Roadways and other areas where trucks are in use for loading or delivery can create hot spots of locally elevated air pollution levels, which can harm some people more than others. At low-speed and heavy-idling conditions, which can be of particular concern around industrial areas like warehouses and ports, in-use truck emissions are as much as seven times higher than federal standards, in part because engine temperatures are too low to keep the emissions controls operating efficiently.
Research shows that, nationwide, communities with the highest exposure to truck pollution are disproportionately communities of color. The benefits of electrification will vary by neighborhood, with areas having more idling trucks likely seeing much greater reductions in air pollution from electrifying heavy-duty vehicles. Research finds that low-income housing is disproportionately sited adjacent to busy roads, more likely to be near point-source industry and often has greater indoor air risks such as mold. Preexisting exposure to traffic-related air pollution makes these areas more vulnerable to respiratory effects from additional pollution. The cumulative burden for such vulnerable communities is higher than the entire region and modest improvements in air quality would have a significant impact.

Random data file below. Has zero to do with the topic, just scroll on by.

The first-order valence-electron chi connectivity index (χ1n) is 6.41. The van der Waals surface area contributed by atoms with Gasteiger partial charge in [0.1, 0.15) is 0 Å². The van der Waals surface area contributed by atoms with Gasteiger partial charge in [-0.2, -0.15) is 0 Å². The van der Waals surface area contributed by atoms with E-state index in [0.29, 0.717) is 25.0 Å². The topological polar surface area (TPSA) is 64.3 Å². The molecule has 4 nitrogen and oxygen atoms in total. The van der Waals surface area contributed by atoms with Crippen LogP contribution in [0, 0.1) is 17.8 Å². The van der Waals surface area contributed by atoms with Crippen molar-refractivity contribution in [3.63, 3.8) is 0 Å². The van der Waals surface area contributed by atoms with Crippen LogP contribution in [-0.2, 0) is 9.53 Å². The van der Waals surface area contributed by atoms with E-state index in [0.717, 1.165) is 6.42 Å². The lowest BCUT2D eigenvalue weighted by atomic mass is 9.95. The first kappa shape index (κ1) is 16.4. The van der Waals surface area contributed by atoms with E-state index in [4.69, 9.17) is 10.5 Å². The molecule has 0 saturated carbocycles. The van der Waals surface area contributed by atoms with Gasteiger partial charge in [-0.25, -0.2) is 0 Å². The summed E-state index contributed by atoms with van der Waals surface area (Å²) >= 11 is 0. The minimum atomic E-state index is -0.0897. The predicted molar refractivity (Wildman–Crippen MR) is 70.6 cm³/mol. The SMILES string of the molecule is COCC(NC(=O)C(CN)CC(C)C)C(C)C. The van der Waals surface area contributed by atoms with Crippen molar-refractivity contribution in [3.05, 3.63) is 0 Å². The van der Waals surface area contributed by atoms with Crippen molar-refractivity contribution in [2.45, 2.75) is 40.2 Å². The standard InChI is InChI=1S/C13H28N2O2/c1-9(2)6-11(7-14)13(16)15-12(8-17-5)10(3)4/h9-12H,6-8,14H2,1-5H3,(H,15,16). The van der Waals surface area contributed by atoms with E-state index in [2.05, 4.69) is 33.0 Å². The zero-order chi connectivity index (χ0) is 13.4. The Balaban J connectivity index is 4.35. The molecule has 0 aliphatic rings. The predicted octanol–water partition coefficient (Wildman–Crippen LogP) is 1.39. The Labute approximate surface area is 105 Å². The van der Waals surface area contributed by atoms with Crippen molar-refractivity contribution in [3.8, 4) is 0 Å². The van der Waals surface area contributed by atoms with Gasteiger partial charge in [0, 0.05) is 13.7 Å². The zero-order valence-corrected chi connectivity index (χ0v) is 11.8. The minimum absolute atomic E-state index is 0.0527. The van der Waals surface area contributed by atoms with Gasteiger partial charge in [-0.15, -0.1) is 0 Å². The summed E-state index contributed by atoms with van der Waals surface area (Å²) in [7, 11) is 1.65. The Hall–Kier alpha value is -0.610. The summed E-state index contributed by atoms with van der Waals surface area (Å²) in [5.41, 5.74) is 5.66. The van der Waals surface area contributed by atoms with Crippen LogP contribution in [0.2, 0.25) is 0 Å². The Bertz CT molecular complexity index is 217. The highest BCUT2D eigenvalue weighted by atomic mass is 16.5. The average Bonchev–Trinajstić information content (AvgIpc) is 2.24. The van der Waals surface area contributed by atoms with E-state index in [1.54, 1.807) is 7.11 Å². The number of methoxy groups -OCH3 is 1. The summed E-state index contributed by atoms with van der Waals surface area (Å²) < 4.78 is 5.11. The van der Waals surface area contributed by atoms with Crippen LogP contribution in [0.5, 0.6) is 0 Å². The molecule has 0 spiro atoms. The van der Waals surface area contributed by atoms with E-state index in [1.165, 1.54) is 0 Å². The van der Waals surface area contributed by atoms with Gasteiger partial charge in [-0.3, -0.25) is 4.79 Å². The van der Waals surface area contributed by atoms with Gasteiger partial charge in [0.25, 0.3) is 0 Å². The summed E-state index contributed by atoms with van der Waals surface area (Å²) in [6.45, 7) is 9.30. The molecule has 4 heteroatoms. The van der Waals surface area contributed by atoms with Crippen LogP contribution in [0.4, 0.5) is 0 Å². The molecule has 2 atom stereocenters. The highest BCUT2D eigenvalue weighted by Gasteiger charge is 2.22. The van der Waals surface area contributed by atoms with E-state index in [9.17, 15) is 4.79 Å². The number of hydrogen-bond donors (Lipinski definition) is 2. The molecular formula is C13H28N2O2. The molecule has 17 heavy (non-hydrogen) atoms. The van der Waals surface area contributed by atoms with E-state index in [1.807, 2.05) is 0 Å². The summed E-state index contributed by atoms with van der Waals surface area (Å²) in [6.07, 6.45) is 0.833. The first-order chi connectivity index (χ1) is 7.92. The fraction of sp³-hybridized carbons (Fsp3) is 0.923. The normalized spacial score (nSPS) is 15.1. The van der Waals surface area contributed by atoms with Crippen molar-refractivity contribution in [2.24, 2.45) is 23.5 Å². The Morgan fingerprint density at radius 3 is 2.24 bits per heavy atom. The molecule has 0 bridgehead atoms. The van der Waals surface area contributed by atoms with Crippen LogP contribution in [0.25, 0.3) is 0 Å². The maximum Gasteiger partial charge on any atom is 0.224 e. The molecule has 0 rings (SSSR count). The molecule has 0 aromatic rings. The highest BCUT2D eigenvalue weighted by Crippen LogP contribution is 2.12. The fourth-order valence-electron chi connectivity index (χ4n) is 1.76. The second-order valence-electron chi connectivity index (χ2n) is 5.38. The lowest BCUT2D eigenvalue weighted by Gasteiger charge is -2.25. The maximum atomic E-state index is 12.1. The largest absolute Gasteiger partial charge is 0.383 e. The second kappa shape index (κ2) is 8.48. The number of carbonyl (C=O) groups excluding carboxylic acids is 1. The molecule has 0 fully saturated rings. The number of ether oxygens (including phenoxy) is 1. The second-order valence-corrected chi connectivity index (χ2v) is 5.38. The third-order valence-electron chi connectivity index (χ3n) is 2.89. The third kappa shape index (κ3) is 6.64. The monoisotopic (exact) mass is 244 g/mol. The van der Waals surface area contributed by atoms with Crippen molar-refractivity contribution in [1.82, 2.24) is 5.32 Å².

Knowing that many medium- and heavy-duty trucks travel along the state’s major arteries, the research team found that almost a third of New Jersey’s population lives in census tracts that lie partially or wholly within a half-mile buffer area of these highways. Those affected are more highly representative of many of the states’ more vulnerable subgroups: slightly younger, with a higher nonwhite population, greater incidence of poverty than the state as a whole and per capita income about 13% lower than the state’s.